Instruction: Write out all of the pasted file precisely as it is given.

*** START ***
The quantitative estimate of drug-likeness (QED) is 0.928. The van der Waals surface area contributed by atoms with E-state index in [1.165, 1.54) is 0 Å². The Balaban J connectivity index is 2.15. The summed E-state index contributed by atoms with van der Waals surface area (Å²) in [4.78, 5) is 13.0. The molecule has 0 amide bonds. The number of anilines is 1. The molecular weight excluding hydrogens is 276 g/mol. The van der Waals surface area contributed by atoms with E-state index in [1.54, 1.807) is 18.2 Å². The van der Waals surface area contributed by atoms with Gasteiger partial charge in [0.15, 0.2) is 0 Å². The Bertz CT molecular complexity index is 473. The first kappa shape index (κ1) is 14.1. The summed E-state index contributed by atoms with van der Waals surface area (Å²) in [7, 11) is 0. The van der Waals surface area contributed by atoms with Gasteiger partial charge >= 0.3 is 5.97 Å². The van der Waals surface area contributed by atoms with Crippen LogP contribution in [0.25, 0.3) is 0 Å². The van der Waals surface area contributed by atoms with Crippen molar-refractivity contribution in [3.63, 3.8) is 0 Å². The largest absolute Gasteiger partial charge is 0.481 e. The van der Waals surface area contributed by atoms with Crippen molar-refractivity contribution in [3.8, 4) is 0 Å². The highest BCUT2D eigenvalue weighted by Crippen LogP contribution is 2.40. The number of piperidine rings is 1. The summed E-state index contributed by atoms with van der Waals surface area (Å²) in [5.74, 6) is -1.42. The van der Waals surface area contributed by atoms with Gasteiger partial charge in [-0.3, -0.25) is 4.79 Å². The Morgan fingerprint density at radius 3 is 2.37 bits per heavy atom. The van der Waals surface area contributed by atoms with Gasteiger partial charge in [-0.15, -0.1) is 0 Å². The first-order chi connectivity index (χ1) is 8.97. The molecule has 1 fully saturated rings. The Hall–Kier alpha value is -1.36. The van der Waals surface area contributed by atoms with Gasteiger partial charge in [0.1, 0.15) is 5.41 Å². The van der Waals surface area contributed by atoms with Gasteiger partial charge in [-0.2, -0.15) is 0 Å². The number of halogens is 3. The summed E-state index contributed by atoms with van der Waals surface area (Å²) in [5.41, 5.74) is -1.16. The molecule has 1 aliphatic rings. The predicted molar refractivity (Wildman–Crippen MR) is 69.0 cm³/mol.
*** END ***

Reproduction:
The quantitative estimate of drug-likeness (QED) is 0.928. The van der Waals surface area contributed by atoms with E-state index in [1.165, 1.54) is 0 Å². The Balaban J connectivity index is 2.15. The summed E-state index contributed by atoms with van der Waals surface area (Å²) in [4.78, 5) is 13.0. The molecule has 0 amide bonds. The number of anilines is 1. The molecular weight excluding hydrogens is 276 g/mol. The van der Waals surface area contributed by atoms with E-state index in [1.54, 1.807) is 18.2 Å². The van der Waals surface area contributed by atoms with Gasteiger partial charge in [0.15, 0.2) is 0 Å². The Bertz CT molecular complexity index is 473. The first kappa shape index (κ1) is 14.1. The summed E-state index contributed by atoms with van der Waals surface area (Å²) in [7, 11) is 0. The van der Waals surface area contributed by atoms with Gasteiger partial charge >= 0.3 is 5.97 Å². The van der Waals surface area contributed by atoms with Crippen LogP contribution in [0.25, 0.3) is 0 Å². The van der Waals surface area contributed by atoms with Crippen molar-refractivity contribution in [3.63, 3.8) is 0 Å². The largest absolute Gasteiger partial charge is 0.481 e. The van der Waals surface area contributed by atoms with Crippen molar-refractivity contribution in [3.8, 4) is 0 Å². The highest BCUT2D eigenvalue weighted by Crippen LogP contribution is 2.40. The number of piperidine rings is 1. The summed E-state index contributed by atoms with van der Waals surface area (Å²) in [5.74, 6) is -1.42. The van der Waals surface area contributed by atoms with Gasteiger partial charge in [-0.3, -0.25) is 4.79 Å². The Morgan fingerprint density at radius 3 is 2.37 bits per heavy atom. The van der Waals surface area contributed by atoms with Gasteiger partial charge in [-0.15, -0.1) is 0 Å². The first-order chi connectivity index (χ1) is 8.97. The molecule has 1 fully saturated rings. The Hall–Kier alpha value is -1.36. The van der Waals surface area contributed by atoms with Gasteiger partial charge in [0.1, 0.15) is 5.41 Å². The van der Waals surface area contributed by atoms with Gasteiger partial charge in [-0.2, -0.15) is 0 Å². The number of halogens is 3. The summed E-state index contributed by atoms with van der Waals surface area (Å²) in [5.41, 5.74) is -1.16. The molecule has 1 aliphatic rings. The predicted molar refractivity (Wildman–Crippen MR) is 69.0 cm³/mol.